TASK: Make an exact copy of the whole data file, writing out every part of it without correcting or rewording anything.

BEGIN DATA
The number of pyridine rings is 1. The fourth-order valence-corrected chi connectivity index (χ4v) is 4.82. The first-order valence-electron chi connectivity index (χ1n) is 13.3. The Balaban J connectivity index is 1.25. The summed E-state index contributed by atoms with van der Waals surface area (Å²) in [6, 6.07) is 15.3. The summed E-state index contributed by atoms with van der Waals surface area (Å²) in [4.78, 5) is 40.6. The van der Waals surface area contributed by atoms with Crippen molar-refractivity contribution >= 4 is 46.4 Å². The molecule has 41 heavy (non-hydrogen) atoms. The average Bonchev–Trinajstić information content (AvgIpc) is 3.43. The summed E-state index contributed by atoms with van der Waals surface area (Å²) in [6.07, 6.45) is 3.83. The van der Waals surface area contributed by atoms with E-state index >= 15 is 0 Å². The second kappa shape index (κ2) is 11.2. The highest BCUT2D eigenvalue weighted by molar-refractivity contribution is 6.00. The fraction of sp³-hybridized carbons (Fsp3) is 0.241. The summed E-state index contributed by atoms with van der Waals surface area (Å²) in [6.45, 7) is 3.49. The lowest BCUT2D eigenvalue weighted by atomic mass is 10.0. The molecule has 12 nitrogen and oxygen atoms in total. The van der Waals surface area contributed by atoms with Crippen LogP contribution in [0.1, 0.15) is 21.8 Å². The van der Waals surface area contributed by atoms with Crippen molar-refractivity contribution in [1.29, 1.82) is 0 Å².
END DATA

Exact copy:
The number of pyridine rings is 1. The fourth-order valence-corrected chi connectivity index (χ4v) is 4.82. The first-order valence-electron chi connectivity index (χ1n) is 13.3. The Balaban J connectivity index is 1.25. The summed E-state index contributed by atoms with van der Waals surface area (Å²) in [6, 6.07) is 15.3. The summed E-state index contributed by atoms with van der Waals surface area (Å²) in [4.78, 5) is 40.6. The van der Waals surface area contributed by atoms with Crippen molar-refractivity contribution >= 4 is 46.4 Å². The molecule has 41 heavy (non-hydrogen) atoms. The average Bonchev–Trinajstić information content (AvgIpc) is 3.43. The summed E-state index contributed by atoms with van der Waals surface area (Å²) in [6.07, 6.45) is 3.83. The van der Waals surface area contributed by atoms with E-state index >= 15 is 0 Å². The second kappa shape index (κ2) is 11.2. The highest BCUT2D eigenvalue weighted by molar-refractivity contribution is 6.00. The fraction of sp³-hybridized carbons (Fsp3) is 0.241. The summed E-state index contributed by atoms with van der Waals surface area (Å²) in [6.45, 7) is 3.49. The lowest BCUT2D eigenvalue weighted by atomic mass is 10.0. The molecule has 12 nitrogen and oxygen atoms in total. The van der Waals surface area contributed by atoms with Crippen LogP contribution in [0.1, 0.15) is 21.8 Å². The van der Waals surface area contributed by atoms with Crippen molar-refractivity contribution in [1.29, 1.82) is 0 Å².